Italy has been found guilty of flouting the EU ban on battery cages for laying hens, but has been let off paying a fine and only ordered to meet the legal costs of the case.

Both Italy and Greece were taken to the European Court of Justice by the EU Commission in August 2013, for failing to properly implement the Welfare of Laying Hens Directive.

Following a lengthy court procedure, Italy has now been found guilty, despite the Italian government’s claim that it did not have enough time to ensure all farms were compliant.

But the ECJ has only ruled that the Italian government should pay legal costs, and the commission did not ask for any further financial penalties to be levied against them.

See more Greece and Italy face charges on hen welfare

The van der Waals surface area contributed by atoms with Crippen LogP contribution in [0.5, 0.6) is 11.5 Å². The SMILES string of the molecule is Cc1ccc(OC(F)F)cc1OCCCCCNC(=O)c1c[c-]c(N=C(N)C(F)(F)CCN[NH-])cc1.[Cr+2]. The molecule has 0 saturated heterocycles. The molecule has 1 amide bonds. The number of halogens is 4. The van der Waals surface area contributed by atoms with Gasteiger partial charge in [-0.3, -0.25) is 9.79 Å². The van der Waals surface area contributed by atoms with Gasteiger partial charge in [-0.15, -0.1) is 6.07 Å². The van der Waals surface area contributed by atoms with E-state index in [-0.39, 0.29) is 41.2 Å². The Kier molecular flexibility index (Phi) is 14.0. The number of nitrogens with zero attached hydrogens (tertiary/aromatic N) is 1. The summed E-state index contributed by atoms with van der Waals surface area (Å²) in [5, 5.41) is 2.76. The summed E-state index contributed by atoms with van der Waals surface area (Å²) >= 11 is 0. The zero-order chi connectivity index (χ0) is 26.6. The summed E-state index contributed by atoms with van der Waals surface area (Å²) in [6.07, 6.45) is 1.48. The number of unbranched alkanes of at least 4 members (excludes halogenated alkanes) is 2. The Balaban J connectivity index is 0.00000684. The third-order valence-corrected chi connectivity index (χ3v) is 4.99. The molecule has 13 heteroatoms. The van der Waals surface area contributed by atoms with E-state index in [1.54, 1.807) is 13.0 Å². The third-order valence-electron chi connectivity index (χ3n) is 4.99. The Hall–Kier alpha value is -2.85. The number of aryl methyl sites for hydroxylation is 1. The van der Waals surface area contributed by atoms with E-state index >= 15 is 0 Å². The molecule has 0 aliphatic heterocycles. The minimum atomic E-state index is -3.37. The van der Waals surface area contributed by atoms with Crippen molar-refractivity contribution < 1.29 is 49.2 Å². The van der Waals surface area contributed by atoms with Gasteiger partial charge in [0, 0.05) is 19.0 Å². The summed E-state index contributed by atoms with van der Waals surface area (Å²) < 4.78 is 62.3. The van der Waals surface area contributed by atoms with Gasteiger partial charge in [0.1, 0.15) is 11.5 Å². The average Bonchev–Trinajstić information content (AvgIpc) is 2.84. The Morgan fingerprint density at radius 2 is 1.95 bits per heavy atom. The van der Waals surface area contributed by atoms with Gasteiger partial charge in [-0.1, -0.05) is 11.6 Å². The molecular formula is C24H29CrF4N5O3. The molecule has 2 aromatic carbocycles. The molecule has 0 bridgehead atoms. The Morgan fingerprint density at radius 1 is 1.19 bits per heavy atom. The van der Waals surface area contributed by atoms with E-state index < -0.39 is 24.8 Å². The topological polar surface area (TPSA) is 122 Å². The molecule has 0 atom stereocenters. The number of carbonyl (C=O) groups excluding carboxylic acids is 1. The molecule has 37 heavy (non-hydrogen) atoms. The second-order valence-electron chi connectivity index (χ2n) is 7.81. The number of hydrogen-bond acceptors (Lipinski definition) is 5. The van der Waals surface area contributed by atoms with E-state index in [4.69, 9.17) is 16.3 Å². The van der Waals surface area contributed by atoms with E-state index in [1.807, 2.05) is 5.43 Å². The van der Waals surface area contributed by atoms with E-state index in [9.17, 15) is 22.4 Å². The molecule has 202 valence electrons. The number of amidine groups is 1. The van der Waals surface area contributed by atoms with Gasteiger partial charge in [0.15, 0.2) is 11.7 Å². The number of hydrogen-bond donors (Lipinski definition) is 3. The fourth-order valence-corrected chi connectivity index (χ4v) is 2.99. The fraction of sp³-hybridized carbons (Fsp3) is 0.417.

NFU Scotland described the decision as a “slap in the face” for producers in the UK who spent many millions of pounds ripping out conventional cages and replacing them with new enriched colony systems.

“In the union’s view, that level of fine will do nothing to drive compliance with existing or future welfare rules across the EU,” said a statement.

In a double blow, NFU Scotland also explained that the EU has no plans to carry out any further inspections to see if Italy and Greece are now compliant with the cage ban.

NFU Scotland’s animal welfare policy manager Penny Johnston said: “These lamentable efforts in delivering and enforcing animal welfare legislation sends out a message to member states that failure to comply with current or future rules will only result in a slap-on-the-wrist.”

The case against Greece is still ongoing, but the same outcome is expected.